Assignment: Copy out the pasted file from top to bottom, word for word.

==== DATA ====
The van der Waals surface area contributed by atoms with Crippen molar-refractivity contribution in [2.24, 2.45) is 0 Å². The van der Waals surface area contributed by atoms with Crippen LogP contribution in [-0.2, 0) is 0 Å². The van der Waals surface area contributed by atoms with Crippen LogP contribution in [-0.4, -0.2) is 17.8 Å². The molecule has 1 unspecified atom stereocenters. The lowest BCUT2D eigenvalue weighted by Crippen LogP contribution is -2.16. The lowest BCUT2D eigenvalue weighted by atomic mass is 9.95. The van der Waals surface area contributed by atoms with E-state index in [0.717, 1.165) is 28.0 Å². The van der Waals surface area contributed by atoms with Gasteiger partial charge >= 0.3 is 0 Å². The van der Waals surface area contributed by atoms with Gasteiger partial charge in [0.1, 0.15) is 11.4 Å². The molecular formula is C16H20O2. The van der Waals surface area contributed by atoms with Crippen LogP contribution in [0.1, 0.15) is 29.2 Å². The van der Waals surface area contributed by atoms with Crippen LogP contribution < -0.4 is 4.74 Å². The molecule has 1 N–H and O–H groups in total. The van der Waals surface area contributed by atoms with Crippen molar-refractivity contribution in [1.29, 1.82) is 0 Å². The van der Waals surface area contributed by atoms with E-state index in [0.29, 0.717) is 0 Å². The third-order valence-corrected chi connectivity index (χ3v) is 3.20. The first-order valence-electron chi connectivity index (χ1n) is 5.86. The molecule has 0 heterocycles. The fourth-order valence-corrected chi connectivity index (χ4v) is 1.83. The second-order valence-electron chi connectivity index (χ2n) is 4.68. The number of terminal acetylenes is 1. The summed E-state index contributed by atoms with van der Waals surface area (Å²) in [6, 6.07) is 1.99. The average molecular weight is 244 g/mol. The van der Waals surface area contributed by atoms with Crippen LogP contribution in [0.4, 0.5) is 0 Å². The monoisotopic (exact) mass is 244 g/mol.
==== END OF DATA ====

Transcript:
The van der Waals surface area contributed by atoms with Crippen molar-refractivity contribution in [2.24, 2.45) is 0 Å². The van der Waals surface area contributed by atoms with Crippen LogP contribution in [-0.2, 0) is 0 Å². The van der Waals surface area contributed by atoms with Crippen LogP contribution in [-0.4, -0.2) is 17.8 Å². The molecule has 1 unspecified atom stereocenters. The lowest BCUT2D eigenvalue weighted by Crippen LogP contribution is -2.16. The lowest BCUT2D eigenvalue weighted by atomic mass is 9.95. The van der Waals surface area contributed by atoms with E-state index in [0.717, 1.165) is 28.0 Å². The van der Waals surface area contributed by atoms with Gasteiger partial charge >= 0.3 is 0 Å². The van der Waals surface area contributed by atoms with Gasteiger partial charge in [0.1, 0.15) is 11.4 Å². The molecular formula is C16H20O2. The van der Waals surface area contributed by atoms with Crippen LogP contribution in [0.1, 0.15) is 29.2 Å². The van der Waals surface area contributed by atoms with Crippen LogP contribution < -0.4 is 4.74 Å². The molecule has 1 N–H and O–H groups in total. The van der Waals surface area contributed by atoms with Crippen molar-refractivity contribution in [1.29, 1.82) is 0 Å². The van der Waals surface area contributed by atoms with E-state index in [0.29, 0.717) is 0 Å². The third-order valence-corrected chi connectivity index (χ3v) is 3.20. The first-order valence-electron chi connectivity index (χ1n) is 5.86. The molecule has 0 heterocycles. The fourth-order valence-corrected chi connectivity index (χ4v) is 1.83. The second-order valence-electron chi connectivity index (χ2n) is 4.68. The number of terminal acetylenes is 1. The summed E-state index contributed by atoms with van der Waals surface area (Å²) in [6, 6.07) is 1.99. The average molecular weight is 244 g/mol. The van der Waals surface area contributed by atoms with Crippen LogP contribution in [0.4, 0.5) is 0 Å². The monoisotopic (exact) mass is 244 g/mol.